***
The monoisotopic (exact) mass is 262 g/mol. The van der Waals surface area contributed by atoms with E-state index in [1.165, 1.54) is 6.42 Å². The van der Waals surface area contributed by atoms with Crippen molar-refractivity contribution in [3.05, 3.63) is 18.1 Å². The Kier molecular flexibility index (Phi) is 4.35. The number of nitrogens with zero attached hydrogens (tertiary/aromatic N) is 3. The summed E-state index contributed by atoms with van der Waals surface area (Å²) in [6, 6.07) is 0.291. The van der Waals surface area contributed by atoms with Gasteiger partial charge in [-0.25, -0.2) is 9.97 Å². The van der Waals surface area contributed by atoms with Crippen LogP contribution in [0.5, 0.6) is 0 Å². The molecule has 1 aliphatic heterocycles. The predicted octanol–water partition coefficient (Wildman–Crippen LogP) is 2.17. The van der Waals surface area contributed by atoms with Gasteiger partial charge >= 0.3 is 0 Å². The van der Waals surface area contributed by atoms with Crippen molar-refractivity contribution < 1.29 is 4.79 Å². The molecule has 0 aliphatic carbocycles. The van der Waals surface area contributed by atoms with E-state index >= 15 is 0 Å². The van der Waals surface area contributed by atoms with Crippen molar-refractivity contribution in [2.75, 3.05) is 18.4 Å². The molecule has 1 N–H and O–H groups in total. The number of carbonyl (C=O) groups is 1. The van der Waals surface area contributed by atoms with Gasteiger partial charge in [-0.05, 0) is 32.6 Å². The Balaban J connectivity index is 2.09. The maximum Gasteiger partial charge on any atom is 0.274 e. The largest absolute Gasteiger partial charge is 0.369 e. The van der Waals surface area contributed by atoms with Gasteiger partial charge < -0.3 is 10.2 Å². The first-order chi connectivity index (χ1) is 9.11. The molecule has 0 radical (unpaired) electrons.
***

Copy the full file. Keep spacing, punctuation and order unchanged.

The monoisotopic (exact) mass is 262 g/mol. The van der Waals surface area contributed by atoms with E-state index in [1.165, 1.54) is 6.42 Å². The van der Waals surface area contributed by atoms with Crippen molar-refractivity contribution in [3.05, 3.63) is 18.1 Å². The Kier molecular flexibility index (Phi) is 4.35. The number of nitrogens with zero attached hydrogens (tertiary/aromatic N) is 3. The summed E-state index contributed by atoms with van der Waals surface area (Å²) in [6, 6.07) is 0.291. The van der Waals surface area contributed by atoms with Gasteiger partial charge in [-0.25, -0.2) is 9.97 Å². The van der Waals surface area contributed by atoms with Crippen LogP contribution in [0.5, 0.6) is 0 Å². The molecule has 1 aliphatic heterocycles. The predicted octanol–water partition coefficient (Wildman–Crippen LogP) is 2.17. The van der Waals surface area contributed by atoms with Gasteiger partial charge >= 0.3 is 0 Å². The van der Waals surface area contributed by atoms with Crippen molar-refractivity contribution < 1.29 is 4.79 Å². The molecule has 0 aliphatic carbocycles. The van der Waals surface area contributed by atoms with E-state index >= 15 is 0 Å². The van der Waals surface area contributed by atoms with Crippen molar-refractivity contribution in [2.75, 3.05) is 18.4 Å². The molecule has 1 N–H and O–H groups in total. The number of carbonyl (C=O) groups is 1. The van der Waals surface area contributed by atoms with Gasteiger partial charge in [-0.05, 0) is 32.6 Å². The Balaban J connectivity index is 2.09. The maximum Gasteiger partial charge on any atom is 0.274 e. The largest absolute Gasteiger partial charge is 0.369 e. The van der Waals surface area contributed by atoms with Gasteiger partial charge < -0.3 is 10.2 Å². The first-order chi connectivity index (χ1) is 9.11. The molecule has 0 radical (unpaired) electrons.